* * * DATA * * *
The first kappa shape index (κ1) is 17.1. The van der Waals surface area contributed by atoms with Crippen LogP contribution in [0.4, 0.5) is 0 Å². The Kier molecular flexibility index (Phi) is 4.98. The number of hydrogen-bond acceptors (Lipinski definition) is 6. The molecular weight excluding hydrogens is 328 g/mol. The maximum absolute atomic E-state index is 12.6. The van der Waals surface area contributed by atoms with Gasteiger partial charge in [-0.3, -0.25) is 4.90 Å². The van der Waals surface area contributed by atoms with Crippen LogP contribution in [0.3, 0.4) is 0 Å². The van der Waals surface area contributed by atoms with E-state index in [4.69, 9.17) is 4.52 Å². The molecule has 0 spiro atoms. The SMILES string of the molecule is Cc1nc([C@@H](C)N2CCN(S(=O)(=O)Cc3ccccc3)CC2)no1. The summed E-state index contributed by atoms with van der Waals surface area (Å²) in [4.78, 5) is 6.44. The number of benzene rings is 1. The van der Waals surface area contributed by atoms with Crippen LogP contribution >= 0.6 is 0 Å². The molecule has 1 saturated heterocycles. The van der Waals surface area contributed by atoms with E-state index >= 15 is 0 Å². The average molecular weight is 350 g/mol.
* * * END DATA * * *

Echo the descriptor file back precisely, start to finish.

The first kappa shape index (κ1) is 17.1. The van der Waals surface area contributed by atoms with Crippen LogP contribution in [0.4, 0.5) is 0 Å². The Kier molecular flexibility index (Phi) is 4.98. The number of hydrogen-bond acceptors (Lipinski definition) is 6. The molecular weight excluding hydrogens is 328 g/mol. The maximum absolute atomic E-state index is 12.6. The van der Waals surface area contributed by atoms with Gasteiger partial charge in [-0.3, -0.25) is 4.90 Å². The van der Waals surface area contributed by atoms with Crippen LogP contribution in [0.3, 0.4) is 0 Å². The van der Waals surface area contributed by atoms with E-state index in [4.69, 9.17) is 4.52 Å². The molecule has 0 spiro atoms. The SMILES string of the molecule is Cc1nc([C@@H](C)N2CCN(S(=O)(=O)Cc3ccccc3)CC2)no1. The summed E-state index contributed by atoms with van der Waals surface area (Å²) in [4.78, 5) is 6.44. The number of benzene rings is 1. The van der Waals surface area contributed by atoms with Crippen LogP contribution >= 0.6 is 0 Å². The molecule has 1 saturated heterocycles. The van der Waals surface area contributed by atoms with E-state index >= 15 is 0 Å². The average molecular weight is 350 g/mol.